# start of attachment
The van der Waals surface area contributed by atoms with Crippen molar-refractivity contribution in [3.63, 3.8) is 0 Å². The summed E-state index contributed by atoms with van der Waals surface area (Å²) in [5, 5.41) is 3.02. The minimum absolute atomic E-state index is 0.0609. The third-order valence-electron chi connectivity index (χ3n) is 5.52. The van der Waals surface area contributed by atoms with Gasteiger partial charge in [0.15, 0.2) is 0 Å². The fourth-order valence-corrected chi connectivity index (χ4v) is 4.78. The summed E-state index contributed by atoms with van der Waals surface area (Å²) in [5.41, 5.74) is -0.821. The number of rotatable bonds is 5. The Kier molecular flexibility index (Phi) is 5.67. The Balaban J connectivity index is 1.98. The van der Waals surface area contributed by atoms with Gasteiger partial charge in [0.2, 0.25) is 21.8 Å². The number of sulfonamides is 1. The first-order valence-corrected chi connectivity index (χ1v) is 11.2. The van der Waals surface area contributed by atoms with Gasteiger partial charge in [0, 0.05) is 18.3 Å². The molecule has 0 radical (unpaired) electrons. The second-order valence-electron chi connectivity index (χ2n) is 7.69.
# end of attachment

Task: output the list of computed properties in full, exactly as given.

The van der Waals surface area contributed by atoms with Crippen molar-refractivity contribution in [3.63, 3.8) is 0 Å². The summed E-state index contributed by atoms with van der Waals surface area (Å²) in [5, 5.41) is 3.02. The minimum absolute atomic E-state index is 0.0609. The third-order valence-electron chi connectivity index (χ3n) is 5.52. The van der Waals surface area contributed by atoms with Gasteiger partial charge in [0.15, 0.2) is 0 Å². The fourth-order valence-corrected chi connectivity index (χ4v) is 4.78. The summed E-state index contributed by atoms with van der Waals surface area (Å²) in [5.41, 5.74) is -0.821. The number of rotatable bonds is 5. The Kier molecular flexibility index (Phi) is 5.67. The Balaban J connectivity index is 1.98. The van der Waals surface area contributed by atoms with Gasteiger partial charge in [0.2, 0.25) is 21.8 Å². The number of sulfonamides is 1. The first-order valence-corrected chi connectivity index (χ1v) is 11.2. The van der Waals surface area contributed by atoms with Gasteiger partial charge in [0, 0.05) is 18.3 Å². The molecule has 0 radical (unpaired) electrons. The second-order valence-electron chi connectivity index (χ2n) is 7.69.